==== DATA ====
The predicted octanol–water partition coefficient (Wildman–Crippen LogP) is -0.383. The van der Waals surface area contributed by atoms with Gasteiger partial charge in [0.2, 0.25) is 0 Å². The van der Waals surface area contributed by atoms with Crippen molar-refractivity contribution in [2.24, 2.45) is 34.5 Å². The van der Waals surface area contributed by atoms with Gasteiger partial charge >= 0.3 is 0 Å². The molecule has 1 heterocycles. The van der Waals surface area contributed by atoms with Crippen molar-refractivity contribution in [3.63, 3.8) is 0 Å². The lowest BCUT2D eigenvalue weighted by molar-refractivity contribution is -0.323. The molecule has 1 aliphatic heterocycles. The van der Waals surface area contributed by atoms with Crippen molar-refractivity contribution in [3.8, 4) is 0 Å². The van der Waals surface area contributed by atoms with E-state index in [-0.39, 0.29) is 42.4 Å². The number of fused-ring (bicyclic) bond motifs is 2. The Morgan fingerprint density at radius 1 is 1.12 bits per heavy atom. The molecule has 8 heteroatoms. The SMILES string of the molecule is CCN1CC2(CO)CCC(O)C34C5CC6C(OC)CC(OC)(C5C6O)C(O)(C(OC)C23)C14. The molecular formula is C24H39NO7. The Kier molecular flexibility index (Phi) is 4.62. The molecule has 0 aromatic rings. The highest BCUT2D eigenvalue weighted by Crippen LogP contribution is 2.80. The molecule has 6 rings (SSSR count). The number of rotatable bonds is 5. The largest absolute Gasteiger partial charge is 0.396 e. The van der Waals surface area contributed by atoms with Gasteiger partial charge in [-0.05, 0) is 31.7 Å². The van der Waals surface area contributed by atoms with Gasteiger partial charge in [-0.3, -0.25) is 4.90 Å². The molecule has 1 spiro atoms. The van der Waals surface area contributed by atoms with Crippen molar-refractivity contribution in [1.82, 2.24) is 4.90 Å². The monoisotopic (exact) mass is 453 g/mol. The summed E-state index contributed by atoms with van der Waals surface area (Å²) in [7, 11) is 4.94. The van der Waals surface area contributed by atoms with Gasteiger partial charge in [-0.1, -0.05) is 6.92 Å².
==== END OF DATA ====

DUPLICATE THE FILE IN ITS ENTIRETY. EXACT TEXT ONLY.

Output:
The predicted octanol–water partition coefficient (Wildman–Crippen LogP) is -0.383. The van der Waals surface area contributed by atoms with Gasteiger partial charge in [0.2, 0.25) is 0 Å². The van der Waals surface area contributed by atoms with Crippen molar-refractivity contribution in [2.24, 2.45) is 34.5 Å². The van der Waals surface area contributed by atoms with Gasteiger partial charge >= 0.3 is 0 Å². The molecule has 1 heterocycles. The van der Waals surface area contributed by atoms with Crippen molar-refractivity contribution in [3.63, 3.8) is 0 Å². The lowest BCUT2D eigenvalue weighted by molar-refractivity contribution is -0.323. The molecule has 1 aliphatic heterocycles. The van der Waals surface area contributed by atoms with Crippen molar-refractivity contribution in [3.8, 4) is 0 Å². The van der Waals surface area contributed by atoms with E-state index in [-0.39, 0.29) is 42.4 Å². The number of fused-ring (bicyclic) bond motifs is 2. The Morgan fingerprint density at radius 1 is 1.12 bits per heavy atom. The molecule has 8 heteroatoms. The SMILES string of the molecule is CCN1CC2(CO)CCC(O)C34C5CC6C(OC)CC(OC)(C5C6O)C(O)(C(OC)C23)C14. The molecular formula is C24H39NO7. The Kier molecular flexibility index (Phi) is 4.62. The molecule has 0 aromatic rings. The highest BCUT2D eigenvalue weighted by Crippen LogP contribution is 2.80. The molecule has 6 rings (SSSR count). The number of rotatable bonds is 5. The largest absolute Gasteiger partial charge is 0.396 e. The van der Waals surface area contributed by atoms with Gasteiger partial charge in [-0.05, 0) is 31.7 Å². The van der Waals surface area contributed by atoms with Gasteiger partial charge in [-0.3, -0.25) is 4.90 Å². The molecule has 1 spiro atoms. The van der Waals surface area contributed by atoms with Crippen molar-refractivity contribution in [1.82, 2.24) is 4.90 Å². The monoisotopic (exact) mass is 453 g/mol. The summed E-state index contributed by atoms with van der Waals surface area (Å²) in [7, 11) is 4.94. The van der Waals surface area contributed by atoms with Gasteiger partial charge in [-0.1, -0.05) is 6.92 Å².